Gary Hieftje: Meet the Editorial Advisory Board
Retired – Distinguished Professor and Robert & Marjorie Mann Chair, Indiana University Bloomington, Indiana, USA
Tell us about yourself and your research!
I spent 50 years investigating atomic, molecular, and biomolecular emission, absorption, fluorescence, and MS on the faculty at Indiana University Bloomington and have been retired for a year now. But that doesn’t mean I’m not still scientifically active. I contribute to ongoing research projects with former students, serve on a number of editorial boards (including The Analytical Scientist’s!), and serve on review committees for several different government agencies, including the Department of Energy.
What makes you tick?
Research is, of course, enjoyable and tremendously useful, but educating students has always been my focus. Some of my students have gone on to become award-winning scientists – or are even beginning their own retirements! Another activity that has kept me busy is pulling together special issues of journals dedicated to these former students of mine. It’s incredibly gratifying and I couldn’t be prouder.
What keeps you up at night?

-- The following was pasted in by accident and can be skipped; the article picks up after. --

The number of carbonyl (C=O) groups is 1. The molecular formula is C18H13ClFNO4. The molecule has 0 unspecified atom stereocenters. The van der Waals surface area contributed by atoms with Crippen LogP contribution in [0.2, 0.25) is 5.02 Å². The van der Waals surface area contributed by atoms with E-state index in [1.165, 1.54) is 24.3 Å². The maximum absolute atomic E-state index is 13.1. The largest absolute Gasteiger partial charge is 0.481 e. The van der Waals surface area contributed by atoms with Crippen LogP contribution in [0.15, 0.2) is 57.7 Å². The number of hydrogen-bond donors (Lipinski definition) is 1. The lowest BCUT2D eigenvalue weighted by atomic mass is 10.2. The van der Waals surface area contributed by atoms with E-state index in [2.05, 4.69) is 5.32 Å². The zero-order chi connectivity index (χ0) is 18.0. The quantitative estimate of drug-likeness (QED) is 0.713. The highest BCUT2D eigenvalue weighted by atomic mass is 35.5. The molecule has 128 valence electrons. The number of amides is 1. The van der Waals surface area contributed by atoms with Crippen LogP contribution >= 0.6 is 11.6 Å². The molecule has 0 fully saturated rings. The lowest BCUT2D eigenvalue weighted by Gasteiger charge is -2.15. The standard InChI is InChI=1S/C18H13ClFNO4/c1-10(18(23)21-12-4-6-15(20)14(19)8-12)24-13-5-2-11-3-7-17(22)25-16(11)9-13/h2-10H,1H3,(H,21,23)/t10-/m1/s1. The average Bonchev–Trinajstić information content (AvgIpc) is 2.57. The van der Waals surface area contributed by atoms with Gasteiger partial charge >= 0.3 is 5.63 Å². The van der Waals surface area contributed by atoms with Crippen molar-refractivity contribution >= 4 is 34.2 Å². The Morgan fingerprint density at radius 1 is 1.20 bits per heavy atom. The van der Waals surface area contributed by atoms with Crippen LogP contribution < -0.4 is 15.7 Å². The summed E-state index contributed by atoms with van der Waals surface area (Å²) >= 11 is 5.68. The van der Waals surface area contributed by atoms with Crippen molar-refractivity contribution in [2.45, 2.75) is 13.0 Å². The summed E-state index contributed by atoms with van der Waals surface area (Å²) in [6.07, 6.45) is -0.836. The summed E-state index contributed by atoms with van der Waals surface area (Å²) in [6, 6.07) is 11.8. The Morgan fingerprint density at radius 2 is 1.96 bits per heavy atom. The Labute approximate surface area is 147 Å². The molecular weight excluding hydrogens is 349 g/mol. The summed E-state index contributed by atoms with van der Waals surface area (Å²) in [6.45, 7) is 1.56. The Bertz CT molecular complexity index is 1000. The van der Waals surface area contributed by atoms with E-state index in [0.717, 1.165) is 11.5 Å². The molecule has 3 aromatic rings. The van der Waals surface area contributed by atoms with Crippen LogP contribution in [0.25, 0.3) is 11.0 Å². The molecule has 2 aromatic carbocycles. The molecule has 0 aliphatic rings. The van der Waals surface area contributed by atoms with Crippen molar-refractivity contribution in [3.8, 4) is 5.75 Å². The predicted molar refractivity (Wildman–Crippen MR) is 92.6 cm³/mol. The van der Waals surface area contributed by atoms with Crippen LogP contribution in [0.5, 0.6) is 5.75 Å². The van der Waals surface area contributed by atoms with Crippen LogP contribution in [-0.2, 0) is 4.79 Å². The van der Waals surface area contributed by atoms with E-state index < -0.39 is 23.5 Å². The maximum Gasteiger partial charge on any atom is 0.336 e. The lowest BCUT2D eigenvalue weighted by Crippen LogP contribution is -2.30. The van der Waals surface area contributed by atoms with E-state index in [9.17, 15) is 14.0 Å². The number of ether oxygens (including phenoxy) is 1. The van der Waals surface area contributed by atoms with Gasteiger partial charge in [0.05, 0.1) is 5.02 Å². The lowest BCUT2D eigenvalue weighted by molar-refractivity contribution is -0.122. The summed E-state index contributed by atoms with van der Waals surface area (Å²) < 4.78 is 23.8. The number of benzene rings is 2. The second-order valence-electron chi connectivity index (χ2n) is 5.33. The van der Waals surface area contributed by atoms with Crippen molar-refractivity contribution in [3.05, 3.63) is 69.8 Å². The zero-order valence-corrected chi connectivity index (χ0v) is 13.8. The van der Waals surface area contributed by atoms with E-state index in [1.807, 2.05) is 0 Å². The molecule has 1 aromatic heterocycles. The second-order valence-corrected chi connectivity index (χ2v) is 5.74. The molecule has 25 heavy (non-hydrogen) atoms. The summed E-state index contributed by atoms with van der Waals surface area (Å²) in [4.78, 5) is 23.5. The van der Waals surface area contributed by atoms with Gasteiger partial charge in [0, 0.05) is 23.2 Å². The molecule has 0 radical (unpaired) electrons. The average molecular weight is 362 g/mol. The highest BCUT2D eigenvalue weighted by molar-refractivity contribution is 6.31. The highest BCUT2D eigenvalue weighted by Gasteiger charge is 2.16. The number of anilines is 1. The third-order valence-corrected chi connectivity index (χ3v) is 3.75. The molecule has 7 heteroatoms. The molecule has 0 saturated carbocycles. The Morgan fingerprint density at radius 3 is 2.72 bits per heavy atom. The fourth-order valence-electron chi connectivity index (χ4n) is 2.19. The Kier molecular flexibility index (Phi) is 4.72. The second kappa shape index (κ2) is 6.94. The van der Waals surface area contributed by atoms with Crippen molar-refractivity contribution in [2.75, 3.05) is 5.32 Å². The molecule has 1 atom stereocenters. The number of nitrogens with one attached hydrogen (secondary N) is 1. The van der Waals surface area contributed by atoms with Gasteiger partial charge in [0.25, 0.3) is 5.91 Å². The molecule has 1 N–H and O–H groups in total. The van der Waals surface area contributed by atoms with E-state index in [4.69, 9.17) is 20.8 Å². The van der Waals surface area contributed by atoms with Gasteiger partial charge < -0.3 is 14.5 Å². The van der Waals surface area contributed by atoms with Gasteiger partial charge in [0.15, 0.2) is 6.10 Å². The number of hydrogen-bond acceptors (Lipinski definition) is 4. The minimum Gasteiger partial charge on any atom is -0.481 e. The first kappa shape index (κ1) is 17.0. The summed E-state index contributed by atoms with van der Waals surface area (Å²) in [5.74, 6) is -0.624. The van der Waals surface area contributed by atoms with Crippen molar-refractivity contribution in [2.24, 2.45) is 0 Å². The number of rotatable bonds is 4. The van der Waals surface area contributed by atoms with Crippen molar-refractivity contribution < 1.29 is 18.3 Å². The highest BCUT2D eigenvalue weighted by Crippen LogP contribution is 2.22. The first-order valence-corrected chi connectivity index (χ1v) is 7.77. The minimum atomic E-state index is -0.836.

The long-term impact of COVID-19 on our world is a big worry – especially with regard to science and education. Schools and universities are not built to operate in vacuums like they are right now – our remote ways of working are a poor substitute for in-person teaching and research. The impact of politics on science is also of concern (an impact now visible in many countries), as is the tendency for analytical chemistry to lean excessively toward bioscience. This is an important field, but it’s a mistake to forget all other fields in its pursuit. I fear our focus has become too narrow.
Do you have any personal (or general) milestones from 2020 you’d like to share?
I’d say retiring is a pretty big milestone! I’ve also moved to a considerably smaller dwelling, albeit in a much nicer climate, and become a great-grandfather for the third time (I have 13 grandkids!). Closer to my scientific career, a special issue of the Journal of Analytical Atomic Spectrometry was published in my honor to commemorate my retirement.
Top paper of 2020
There are countless good papers out there and I wouldn’t want to make any seem less important than the others! I have, however, started reading a lot of trashy novels and renewed my love for science fiction. I’ve always enjoyed sci-fi and, looking back to the books I read as a child, it’s strange to see that a lot of my best research ideas have come from science fiction. Maybe my best idea in 20 years’ time will come from the reading I’m doing now!